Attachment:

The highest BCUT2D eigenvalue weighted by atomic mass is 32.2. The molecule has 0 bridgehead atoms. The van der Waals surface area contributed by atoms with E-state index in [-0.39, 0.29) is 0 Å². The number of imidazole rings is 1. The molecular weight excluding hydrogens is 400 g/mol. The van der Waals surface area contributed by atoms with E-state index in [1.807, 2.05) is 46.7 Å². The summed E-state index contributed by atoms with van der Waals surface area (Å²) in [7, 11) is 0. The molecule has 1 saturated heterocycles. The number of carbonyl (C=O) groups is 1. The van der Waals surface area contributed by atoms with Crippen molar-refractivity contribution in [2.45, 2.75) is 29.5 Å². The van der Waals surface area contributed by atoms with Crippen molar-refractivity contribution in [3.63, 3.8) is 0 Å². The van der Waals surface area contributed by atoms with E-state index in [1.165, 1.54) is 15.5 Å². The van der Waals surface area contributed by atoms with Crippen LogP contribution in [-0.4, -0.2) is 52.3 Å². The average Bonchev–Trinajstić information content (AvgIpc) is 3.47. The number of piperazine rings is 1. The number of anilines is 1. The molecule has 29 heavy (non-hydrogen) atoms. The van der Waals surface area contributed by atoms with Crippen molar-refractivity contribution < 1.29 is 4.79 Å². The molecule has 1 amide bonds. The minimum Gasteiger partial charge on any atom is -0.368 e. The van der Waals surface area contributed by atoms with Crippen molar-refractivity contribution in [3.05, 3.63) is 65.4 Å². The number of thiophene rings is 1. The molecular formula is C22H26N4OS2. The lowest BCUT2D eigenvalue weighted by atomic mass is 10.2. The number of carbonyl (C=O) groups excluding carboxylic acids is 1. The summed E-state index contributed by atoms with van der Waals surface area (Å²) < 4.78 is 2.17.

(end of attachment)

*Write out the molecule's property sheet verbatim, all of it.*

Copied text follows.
The highest BCUT2D eigenvalue weighted by atomic mass is 32.2. The molecule has 0 bridgehead atoms. The van der Waals surface area contributed by atoms with E-state index in [-0.39, 0.29) is 0 Å². The number of imidazole rings is 1. The molecular weight excluding hydrogens is 400 g/mol. The van der Waals surface area contributed by atoms with E-state index in [1.807, 2.05) is 46.7 Å². The summed E-state index contributed by atoms with van der Waals surface area (Å²) in [7, 11) is 0. The molecule has 1 saturated heterocycles. The number of carbonyl (C=O) groups is 1. The van der Waals surface area contributed by atoms with Crippen molar-refractivity contribution in [2.45, 2.75) is 29.5 Å². The van der Waals surface area contributed by atoms with Crippen molar-refractivity contribution in [3.63, 3.8) is 0 Å². The van der Waals surface area contributed by atoms with E-state index in [1.165, 1.54) is 15.5 Å². The van der Waals surface area contributed by atoms with Crippen LogP contribution in [-0.4, -0.2) is 52.3 Å². The average Bonchev–Trinajstić information content (AvgIpc) is 3.47. The number of piperazine rings is 1. The number of anilines is 1. The molecule has 29 heavy (non-hydrogen) atoms. The van der Waals surface area contributed by atoms with Crippen molar-refractivity contribution < 1.29 is 4.79 Å². The molecule has 1 amide bonds. The minimum Gasteiger partial charge on any atom is -0.368 e. The van der Waals surface area contributed by atoms with Crippen molar-refractivity contribution in [3.05, 3.63) is 65.4 Å². The number of thiophene rings is 1. The molecular formula is C22H26N4OS2. The lowest BCUT2D eigenvalue weighted by atomic mass is 10.2. The number of carbonyl (C=O) groups excluding carboxylic acids is 1. The summed E-state index contributed by atoms with van der Waals surface area (Å²) < 4.78 is 2.17.